With around 13.5 million people in Syria in need, the Red Cross added that there is simply not enough aid to reach everyone who needs it and that they are in need of more funding and more access.

SARC is able to reach on average 4.5 million people – around one third of those in need – with aid every month. Given the challenges this is a huge number.

“But we need more funding, and more access,” spokespersonCarr said.

But despite the difficult situations faced by those providing aid, and the fact hat many civilians continue to wait to be evacuated from Aleppo, the public has dug deep to donate to organisations that are trying to help.

Over the past few days, a number of charities have told HuffPost UK they have received a huge spike in donations.

Here are some of the things that charities could now buy with the funds they’ve received...

The Red Cross said it has received £619,596 since the beginning of December - and at this rate, they look set to raise almost six times their usual monthly figure thanks to the public’s generosity.

The amount they’ve received in December alone could allow them to purchase:

  • Food parcels to feed 23,712 families of five for a whole month.

  • Or they could help keep 159,279 internally displaced people warm with thermal blankets.

  • They could fund emergency kits (containing sanitary towels, underwear, torch, headscarf, bag, body soap, gown (abaya), socks and a whistle) to 20,557 women.

  • They could give 67,274 tarpaulin shelters to those without homes.

  • Or they could purchase 495,676 sleeping mats for those who do not even have a place to sleep.

All money donated to the British Red Cross Appeal will be channelled directly to beneficiaries through National Red Cross and Red Crescent Societies who are on the ground and can assess the situation, to ensure the right kind of aid reaches the people who need it most.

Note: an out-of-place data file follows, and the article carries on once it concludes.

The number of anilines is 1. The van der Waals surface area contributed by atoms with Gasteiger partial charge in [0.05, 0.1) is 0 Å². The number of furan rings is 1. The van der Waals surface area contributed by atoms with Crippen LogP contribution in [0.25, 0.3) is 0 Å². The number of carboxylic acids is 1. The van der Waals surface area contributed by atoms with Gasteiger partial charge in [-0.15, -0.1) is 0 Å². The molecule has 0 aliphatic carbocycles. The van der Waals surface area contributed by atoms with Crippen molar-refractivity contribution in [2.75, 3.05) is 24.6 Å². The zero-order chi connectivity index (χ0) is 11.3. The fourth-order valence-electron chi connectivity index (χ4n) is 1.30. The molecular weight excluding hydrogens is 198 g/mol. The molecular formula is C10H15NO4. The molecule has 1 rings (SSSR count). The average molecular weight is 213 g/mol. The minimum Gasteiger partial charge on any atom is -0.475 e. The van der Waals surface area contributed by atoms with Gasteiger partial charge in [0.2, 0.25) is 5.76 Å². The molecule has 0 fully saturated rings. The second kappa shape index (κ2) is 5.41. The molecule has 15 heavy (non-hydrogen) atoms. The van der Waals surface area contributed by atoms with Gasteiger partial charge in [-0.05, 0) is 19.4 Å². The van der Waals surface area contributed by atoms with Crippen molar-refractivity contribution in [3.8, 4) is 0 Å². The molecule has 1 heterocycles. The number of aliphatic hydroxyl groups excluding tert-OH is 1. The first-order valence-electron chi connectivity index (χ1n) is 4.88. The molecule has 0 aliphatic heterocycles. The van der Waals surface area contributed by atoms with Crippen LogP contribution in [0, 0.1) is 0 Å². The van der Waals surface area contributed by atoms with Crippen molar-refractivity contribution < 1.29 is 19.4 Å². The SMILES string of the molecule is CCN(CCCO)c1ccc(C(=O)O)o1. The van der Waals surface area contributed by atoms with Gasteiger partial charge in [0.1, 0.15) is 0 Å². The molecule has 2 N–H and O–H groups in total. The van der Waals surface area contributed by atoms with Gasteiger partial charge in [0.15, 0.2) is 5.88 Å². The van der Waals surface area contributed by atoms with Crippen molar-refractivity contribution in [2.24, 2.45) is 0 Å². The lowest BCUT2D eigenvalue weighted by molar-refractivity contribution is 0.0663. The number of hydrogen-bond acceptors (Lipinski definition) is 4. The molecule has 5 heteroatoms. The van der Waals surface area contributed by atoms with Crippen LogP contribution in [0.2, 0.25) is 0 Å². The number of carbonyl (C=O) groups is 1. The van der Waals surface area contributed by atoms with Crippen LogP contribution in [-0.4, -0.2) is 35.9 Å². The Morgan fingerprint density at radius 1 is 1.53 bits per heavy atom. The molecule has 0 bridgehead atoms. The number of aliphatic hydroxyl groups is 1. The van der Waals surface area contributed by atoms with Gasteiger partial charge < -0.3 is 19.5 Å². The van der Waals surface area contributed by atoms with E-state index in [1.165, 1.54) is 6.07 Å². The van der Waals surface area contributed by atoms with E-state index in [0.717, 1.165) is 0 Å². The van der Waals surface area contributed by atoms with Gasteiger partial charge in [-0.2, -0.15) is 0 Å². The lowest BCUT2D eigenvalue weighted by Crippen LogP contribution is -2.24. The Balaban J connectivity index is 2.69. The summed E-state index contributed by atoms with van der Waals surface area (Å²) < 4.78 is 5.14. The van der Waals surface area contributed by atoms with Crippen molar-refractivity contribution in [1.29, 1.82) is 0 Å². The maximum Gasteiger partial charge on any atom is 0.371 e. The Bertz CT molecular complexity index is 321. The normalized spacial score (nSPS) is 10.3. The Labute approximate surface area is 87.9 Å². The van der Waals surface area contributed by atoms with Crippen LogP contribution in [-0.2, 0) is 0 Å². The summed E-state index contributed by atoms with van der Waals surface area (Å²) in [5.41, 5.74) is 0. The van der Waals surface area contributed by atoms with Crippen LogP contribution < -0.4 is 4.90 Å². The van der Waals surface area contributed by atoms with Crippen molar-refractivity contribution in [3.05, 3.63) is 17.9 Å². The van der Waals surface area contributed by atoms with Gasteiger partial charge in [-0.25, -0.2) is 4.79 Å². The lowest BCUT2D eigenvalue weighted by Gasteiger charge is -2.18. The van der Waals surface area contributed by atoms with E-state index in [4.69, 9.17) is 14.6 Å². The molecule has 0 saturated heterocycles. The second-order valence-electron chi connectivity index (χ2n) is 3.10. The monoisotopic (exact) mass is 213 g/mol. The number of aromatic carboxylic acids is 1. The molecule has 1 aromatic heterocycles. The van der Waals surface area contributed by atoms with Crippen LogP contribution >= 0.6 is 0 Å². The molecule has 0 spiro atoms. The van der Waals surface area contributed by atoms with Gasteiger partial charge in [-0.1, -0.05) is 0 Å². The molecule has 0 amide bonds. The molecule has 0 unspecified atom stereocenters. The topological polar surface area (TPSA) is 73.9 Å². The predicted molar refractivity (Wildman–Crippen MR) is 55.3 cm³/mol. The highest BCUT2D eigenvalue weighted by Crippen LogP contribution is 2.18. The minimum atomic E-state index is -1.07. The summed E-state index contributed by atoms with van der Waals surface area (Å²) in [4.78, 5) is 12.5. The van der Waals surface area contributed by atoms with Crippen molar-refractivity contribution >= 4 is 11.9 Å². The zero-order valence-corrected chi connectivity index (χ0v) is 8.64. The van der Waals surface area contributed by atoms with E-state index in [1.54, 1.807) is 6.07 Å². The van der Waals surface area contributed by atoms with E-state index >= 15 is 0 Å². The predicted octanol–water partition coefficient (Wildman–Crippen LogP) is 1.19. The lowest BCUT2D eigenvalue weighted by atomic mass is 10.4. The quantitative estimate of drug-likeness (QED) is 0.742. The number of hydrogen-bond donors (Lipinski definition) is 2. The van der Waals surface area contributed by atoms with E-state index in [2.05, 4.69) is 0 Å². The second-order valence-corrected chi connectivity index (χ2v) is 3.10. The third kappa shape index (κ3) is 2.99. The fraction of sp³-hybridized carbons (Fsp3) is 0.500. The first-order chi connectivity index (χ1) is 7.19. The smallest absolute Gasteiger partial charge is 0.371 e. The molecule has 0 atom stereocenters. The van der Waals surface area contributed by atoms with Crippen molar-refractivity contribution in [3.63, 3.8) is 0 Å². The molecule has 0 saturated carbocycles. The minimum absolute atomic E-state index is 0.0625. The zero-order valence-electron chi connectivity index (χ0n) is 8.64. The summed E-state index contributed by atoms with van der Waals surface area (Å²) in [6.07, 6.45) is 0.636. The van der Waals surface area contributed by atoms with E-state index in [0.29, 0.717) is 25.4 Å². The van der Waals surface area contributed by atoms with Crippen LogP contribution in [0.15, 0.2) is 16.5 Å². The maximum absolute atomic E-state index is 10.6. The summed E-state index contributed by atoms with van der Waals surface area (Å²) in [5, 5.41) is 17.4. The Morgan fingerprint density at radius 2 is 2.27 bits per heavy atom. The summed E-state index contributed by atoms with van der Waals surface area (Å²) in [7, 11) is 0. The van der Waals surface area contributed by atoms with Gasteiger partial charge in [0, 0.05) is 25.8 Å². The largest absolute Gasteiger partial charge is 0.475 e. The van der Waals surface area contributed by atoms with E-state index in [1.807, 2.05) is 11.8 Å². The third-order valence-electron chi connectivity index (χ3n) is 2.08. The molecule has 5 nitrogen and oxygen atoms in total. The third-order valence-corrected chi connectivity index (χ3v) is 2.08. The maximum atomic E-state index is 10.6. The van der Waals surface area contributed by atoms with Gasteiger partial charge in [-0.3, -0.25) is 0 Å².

Anadolu Agency via Getty Images
A child walks between tents in a tent camp at Qah town of Idlib on December 16

MSF has received a significant influx since the beginning of December and seen donations spike over the past week.

This has already allowed them to provide:

  • 45 tonnes of medical supplies to those who have been injured or are suffering from illness.

  • 700 NFI (non-food item) kits, which includes items such as soap and hygiene kits, blankets, clothing and cooking utensils.

  • They have also been able to support six health facilities in north Syria directly operated by MSF, as well as 150 health facilities across Syria, in areas where they cannot be directly present.

The charity provides technical advice, medical supplies, salaries and fuel, as well as helping rebuild damaged buildings.

MSF also gives ad hoc support such as medical donations to around 80 other medical facilities in emergency situations, for example if they receive massive influxes of casualties.

Anadolu Agency via Getty Images
Evacuated wounded civilians at a hospital in Reyhanli District, located at Turkey's border with Syria on December 16

In one week alone, The Mercy Corps received approximately $560,000 (£453,832) in donations.

The humanitarian group has been stationed in northern Syria to meet newly displaced people with food, blankets and other essential assistance.

The money they have received could provide:

  • Bread for 50,909 families of six for a whole month.

  • Blankets for 23,333 families of six to keep them warm in the winter months. 

The organisation is already reached around 470,000 people each month with relief.